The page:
by Julie Maynard, M.Sc. (Applied Behaviour Analysis) “When my brother Remi and I played Hide & Seek, I remember winning all the time. His favourite hiding place was under his bed. When I had finished counting to 10, I would head straight to his bedroom. Remi would be on all fours, hiding only his head […]
by Julie Maynard, M.Sc. (Applied Behaviour Analysis) All children display behaviour problems at some stage of their life or other. In this article, Julie Maynard discusses the various options available to parents on how behaviour problems in young children may be effectively and ethically addressed. It is not unusual for children to display problem behaviours […]
by Vera Bernard-Opitz, Ph.D. (reprinted with permission) The term “Evidence-Based Practices” has become a buzzword in conferences, articles and educational settings for children with autism, indicating that treatment should be based on methods with confirmed scientific evidence combined with clinical expertise. It clearly makes sense to develop guidelines to filter out questionable treatments, which give […]
In February 2000, my son, M, was diagnosed with autism. We started him on behaviour and speech therapy in Singapore, but soon found ourselves in North Carolina, the USA, where my husband had been posted for work purposes.
In North Carolina, M was enrolled in a statewide programme called TEACHH where he shared the classroom with a number of other autistic children of a specific age-range. In the classroom, every child was given a workstation to begin a task, in accordance with a row of pictures (the visual schedule). Work was to be done alone and independently, and once the task was completed, the child had to refer to the next picture and then move on to the next workstation.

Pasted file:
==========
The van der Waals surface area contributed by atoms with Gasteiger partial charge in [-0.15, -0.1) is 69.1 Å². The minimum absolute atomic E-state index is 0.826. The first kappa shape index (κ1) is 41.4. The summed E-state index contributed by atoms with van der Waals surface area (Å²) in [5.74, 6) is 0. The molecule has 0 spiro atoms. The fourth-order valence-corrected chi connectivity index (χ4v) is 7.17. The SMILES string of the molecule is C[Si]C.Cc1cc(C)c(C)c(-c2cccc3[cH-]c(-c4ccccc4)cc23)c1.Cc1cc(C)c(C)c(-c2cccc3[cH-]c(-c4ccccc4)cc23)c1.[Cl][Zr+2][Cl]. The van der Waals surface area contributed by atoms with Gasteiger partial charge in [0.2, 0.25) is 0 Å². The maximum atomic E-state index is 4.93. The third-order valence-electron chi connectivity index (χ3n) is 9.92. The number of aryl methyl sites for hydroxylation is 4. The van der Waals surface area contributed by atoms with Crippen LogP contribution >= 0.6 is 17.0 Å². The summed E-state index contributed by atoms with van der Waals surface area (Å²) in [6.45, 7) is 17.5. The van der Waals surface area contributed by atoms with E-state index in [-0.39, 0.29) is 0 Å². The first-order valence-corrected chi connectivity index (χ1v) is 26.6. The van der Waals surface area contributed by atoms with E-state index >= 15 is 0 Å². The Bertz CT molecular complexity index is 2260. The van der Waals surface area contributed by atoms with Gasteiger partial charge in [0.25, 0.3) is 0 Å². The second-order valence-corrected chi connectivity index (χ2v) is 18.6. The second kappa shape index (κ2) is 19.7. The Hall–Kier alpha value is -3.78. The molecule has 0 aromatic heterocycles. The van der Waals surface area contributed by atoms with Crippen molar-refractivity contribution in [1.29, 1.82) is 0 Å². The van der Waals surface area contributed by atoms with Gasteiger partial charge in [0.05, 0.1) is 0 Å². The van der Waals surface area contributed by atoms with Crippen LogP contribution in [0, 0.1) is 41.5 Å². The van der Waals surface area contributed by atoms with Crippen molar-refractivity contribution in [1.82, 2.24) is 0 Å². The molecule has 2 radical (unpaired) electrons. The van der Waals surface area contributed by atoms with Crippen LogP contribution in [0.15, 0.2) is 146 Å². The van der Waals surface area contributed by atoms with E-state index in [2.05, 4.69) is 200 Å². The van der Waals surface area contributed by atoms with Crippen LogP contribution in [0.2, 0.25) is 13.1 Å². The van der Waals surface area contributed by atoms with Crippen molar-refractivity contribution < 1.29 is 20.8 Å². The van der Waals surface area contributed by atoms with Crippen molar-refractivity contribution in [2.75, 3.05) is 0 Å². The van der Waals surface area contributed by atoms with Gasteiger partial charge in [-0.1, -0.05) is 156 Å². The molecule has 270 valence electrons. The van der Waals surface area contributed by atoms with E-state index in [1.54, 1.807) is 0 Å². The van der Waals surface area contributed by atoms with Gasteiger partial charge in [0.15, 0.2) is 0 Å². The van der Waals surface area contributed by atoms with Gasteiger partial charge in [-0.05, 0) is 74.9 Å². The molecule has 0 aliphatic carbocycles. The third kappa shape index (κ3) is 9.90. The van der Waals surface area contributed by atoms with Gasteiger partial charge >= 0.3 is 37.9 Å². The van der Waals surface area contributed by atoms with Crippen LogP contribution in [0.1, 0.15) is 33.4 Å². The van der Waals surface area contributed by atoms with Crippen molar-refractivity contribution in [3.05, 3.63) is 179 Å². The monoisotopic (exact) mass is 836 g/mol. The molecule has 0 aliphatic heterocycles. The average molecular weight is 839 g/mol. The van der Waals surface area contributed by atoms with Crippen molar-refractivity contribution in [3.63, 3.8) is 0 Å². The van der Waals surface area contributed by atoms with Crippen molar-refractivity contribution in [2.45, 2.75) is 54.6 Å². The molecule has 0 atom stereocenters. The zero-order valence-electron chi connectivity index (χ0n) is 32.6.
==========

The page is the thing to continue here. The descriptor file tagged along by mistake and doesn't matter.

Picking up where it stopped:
This article was first published in the Because We Care newsletter of June 2002. “My son can’t talk! Should I do something about it?” “My daughter’s teacher says she is restless in class. But I think she’s bored. What should I do?” A Developmental Assessment is an examination of the young child’s growth and […]
– Having a Child with Down’s Syndrome – This article was first published in Motherhood magazine in February 1996. One of the most common fears experienced by expectant couples is that their child will be born with a handicap. The thought of having and even worse, raising a child who will look and act differently […]